1. The American people must be informed by the government that personal emails, phone calls and the like are bring subjected to survellience. The power of the government comes from the people and the people cannot give consent unless they are made aware.

    As for the FISA court, it bothers me greatly. The number of requests presented to the court since its inception was something like 1,789 requests. One of those was withdrawn by the government. Of the remaining 1,788 requests, 1,788 were approved. Its a rubber stamp court. Our government has established an infrastructure to spy routinely on every American with the sole restriction being approval of a Kangaroo court. I do not believe our founding fathers intended either the government to give itself powers of complete survellience of the people or for the government to persecute anyone who dares tell the American people the powers the government has given itself. The powersa of the government must be known by the people.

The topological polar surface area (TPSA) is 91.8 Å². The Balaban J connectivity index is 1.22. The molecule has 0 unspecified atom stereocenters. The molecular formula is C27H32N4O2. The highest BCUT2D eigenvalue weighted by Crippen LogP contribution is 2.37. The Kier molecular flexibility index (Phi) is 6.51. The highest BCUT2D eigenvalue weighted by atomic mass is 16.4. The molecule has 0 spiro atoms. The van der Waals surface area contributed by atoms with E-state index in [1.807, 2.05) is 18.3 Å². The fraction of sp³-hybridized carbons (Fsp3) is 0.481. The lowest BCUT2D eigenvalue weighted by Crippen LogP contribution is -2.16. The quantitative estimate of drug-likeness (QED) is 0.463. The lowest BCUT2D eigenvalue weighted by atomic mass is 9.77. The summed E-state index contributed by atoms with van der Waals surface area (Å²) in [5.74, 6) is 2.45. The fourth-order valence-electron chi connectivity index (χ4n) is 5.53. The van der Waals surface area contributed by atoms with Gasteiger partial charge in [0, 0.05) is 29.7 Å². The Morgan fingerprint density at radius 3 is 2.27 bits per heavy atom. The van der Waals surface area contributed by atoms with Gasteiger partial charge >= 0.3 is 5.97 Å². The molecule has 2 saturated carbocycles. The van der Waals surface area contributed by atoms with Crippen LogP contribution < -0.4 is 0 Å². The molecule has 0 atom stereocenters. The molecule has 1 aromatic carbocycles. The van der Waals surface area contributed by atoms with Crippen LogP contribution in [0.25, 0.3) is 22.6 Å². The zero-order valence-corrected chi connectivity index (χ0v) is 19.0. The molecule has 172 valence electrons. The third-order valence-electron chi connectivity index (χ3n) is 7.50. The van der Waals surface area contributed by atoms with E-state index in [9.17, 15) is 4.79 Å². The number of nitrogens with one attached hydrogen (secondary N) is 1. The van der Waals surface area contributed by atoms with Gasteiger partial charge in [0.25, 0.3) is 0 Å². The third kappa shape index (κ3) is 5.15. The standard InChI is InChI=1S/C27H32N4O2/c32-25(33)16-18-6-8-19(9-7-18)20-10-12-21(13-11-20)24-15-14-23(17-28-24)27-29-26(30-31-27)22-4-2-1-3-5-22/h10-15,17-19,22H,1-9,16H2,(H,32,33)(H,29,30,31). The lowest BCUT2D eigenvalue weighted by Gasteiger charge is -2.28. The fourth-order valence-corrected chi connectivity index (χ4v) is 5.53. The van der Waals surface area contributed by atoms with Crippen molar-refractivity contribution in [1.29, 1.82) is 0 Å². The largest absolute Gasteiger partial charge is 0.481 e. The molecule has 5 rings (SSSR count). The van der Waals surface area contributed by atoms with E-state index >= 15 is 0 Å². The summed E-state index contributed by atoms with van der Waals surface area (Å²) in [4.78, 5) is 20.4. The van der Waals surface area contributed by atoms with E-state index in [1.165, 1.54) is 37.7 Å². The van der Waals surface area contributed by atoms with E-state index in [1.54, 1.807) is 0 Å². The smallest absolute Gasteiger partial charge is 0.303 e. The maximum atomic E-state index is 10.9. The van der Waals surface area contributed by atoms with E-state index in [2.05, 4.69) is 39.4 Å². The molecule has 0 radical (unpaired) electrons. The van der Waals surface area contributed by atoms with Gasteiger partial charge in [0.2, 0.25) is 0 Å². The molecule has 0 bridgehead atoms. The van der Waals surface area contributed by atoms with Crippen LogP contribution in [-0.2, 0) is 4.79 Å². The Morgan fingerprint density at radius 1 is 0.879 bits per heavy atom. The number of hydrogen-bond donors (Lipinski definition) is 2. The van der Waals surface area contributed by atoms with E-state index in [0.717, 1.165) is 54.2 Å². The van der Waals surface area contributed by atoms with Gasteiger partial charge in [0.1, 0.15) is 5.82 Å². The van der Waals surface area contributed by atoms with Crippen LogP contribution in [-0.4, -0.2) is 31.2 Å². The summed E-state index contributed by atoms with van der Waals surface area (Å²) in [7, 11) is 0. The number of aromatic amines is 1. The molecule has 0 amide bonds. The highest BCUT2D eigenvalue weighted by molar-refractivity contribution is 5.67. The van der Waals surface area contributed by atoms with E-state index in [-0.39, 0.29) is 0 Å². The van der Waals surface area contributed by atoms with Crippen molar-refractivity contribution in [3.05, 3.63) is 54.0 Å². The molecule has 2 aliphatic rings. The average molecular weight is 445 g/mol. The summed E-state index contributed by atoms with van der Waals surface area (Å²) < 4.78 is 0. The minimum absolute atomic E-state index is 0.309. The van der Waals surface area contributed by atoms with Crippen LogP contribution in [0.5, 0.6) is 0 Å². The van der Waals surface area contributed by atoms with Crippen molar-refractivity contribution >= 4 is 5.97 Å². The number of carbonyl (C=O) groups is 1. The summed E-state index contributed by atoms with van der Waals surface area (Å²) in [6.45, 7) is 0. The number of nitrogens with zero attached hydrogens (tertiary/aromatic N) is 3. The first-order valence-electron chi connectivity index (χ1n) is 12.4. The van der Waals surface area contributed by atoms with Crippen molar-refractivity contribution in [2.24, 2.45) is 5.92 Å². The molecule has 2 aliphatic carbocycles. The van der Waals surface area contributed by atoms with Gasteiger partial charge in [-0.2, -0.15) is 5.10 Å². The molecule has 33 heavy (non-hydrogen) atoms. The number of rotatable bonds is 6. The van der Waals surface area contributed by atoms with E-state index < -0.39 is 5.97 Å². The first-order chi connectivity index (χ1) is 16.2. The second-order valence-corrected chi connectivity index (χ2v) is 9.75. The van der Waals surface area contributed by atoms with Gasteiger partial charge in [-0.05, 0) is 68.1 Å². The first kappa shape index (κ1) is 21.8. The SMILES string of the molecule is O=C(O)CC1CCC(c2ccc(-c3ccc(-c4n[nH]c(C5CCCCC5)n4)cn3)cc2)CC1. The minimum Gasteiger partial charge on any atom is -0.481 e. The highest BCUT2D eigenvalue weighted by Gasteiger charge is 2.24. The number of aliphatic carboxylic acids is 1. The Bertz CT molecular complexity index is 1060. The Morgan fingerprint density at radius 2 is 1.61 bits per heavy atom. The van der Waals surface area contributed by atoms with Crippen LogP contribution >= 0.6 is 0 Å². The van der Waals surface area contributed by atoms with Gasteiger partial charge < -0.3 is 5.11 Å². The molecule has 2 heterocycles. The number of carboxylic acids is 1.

As for whether the government can be trusted with the powers it has given itself or with the information gained from spying in Americans, give me a break. The same administration that allowed the use of the IRS to attack political adversaries cannot be trusted not to use other functions of the Executive branch in a similar manner. Neither members of Congress nor of any branch of government can be exempted from total survellience based on their official capacities. If average Americans are deemed to be probable enemies of the state, members of Congress and government officials must be treated with the same suspicions. Either we are or are not probable enemies of the state. If we aren’t then the government has no need and no right to subject us to survellience.